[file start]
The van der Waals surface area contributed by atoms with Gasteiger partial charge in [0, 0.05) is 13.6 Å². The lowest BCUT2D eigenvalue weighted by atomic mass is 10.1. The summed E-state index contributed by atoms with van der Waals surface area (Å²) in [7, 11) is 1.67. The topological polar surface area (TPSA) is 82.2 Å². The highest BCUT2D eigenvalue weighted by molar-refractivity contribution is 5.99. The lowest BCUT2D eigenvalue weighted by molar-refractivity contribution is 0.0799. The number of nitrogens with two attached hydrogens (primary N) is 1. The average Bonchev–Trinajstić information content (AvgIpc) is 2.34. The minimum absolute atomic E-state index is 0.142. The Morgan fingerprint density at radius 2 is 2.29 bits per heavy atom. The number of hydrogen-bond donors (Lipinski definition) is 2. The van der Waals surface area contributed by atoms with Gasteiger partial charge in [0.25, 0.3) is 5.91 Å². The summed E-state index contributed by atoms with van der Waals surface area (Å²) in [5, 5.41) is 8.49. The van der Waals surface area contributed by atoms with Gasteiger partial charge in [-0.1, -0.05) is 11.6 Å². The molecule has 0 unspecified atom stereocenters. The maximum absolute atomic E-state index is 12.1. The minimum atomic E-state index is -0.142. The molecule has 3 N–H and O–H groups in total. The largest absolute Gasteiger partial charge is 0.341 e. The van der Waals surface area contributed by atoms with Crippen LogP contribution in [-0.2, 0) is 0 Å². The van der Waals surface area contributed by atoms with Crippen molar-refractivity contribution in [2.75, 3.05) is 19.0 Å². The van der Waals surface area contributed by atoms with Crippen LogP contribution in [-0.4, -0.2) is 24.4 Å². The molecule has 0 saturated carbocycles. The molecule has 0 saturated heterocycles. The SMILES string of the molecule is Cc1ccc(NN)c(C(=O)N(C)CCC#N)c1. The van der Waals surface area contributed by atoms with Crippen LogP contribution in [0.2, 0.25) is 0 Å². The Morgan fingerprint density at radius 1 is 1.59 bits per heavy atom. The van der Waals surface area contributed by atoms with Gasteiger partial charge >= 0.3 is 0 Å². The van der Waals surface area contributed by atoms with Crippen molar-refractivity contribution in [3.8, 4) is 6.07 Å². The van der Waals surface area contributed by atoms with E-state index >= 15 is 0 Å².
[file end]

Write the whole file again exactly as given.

The van der Waals surface area contributed by atoms with Gasteiger partial charge in [0, 0.05) is 13.6 Å². The lowest BCUT2D eigenvalue weighted by atomic mass is 10.1. The summed E-state index contributed by atoms with van der Waals surface area (Å²) in [7, 11) is 1.67. The topological polar surface area (TPSA) is 82.2 Å². The highest BCUT2D eigenvalue weighted by molar-refractivity contribution is 5.99. The lowest BCUT2D eigenvalue weighted by molar-refractivity contribution is 0.0799. The number of nitrogens with two attached hydrogens (primary N) is 1. The average Bonchev–Trinajstić information content (AvgIpc) is 2.34. The minimum absolute atomic E-state index is 0.142. The Morgan fingerprint density at radius 2 is 2.29 bits per heavy atom. The number of hydrogen-bond donors (Lipinski definition) is 2. The van der Waals surface area contributed by atoms with Gasteiger partial charge in [0.25, 0.3) is 5.91 Å². The summed E-state index contributed by atoms with van der Waals surface area (Å²) in [5, 5.41) is 8.49. The van der Waals surface area contributed by atoms with Gasteiger partial charge in [-0.1, -0.05) is 11.6 Å². The molecule has 0 unspecified atom stereocenters. The maximum absolute atomic E-state index is 12.1. The minimum atomic E-state index is -0.142. The molecule has 3 N–H and O–H groups in total. The largest absolute Gasteiger partial charge is 0.341 e. The van der Waals surface area contributed by atoms with Crippen LogP contribution in [-0.2, 0) is 0 Å². The van der Waals surface area contributed by atoms with Crippen molar-refractivity contribution in [2.75, 3.05) is 19.0 Å². The van der Waals surface area contributed by atoms with Crippen LogP contribution in [-0.4, -0.2) is 24.4 Å². The molecule has 0 saturated carbocycles. The molecule has 0 saturated heterocycles. The SMILES string of the molecule is Cc1ccc(NN)c(C(=O)N(C)CCC#N)c1. The van der Waals surface area contributed by atoms with Crippen LogP contribution in [0.2, 0.25) is 0 Å². The Morgan fingerprint density at radius 1 is 1.59 bits per heavy atom. The van der Waals surface area contributed by atoms with Gasteiger partial charge >= 0.3 is 0 Å². The van der Waals surface area contributed by atoms with Crippen molar-refractivity contribution in [3.8, 4) is 6.07 Å². The van der Waals surface area contributed by atoms with E-state index >= 15 is 0 Å².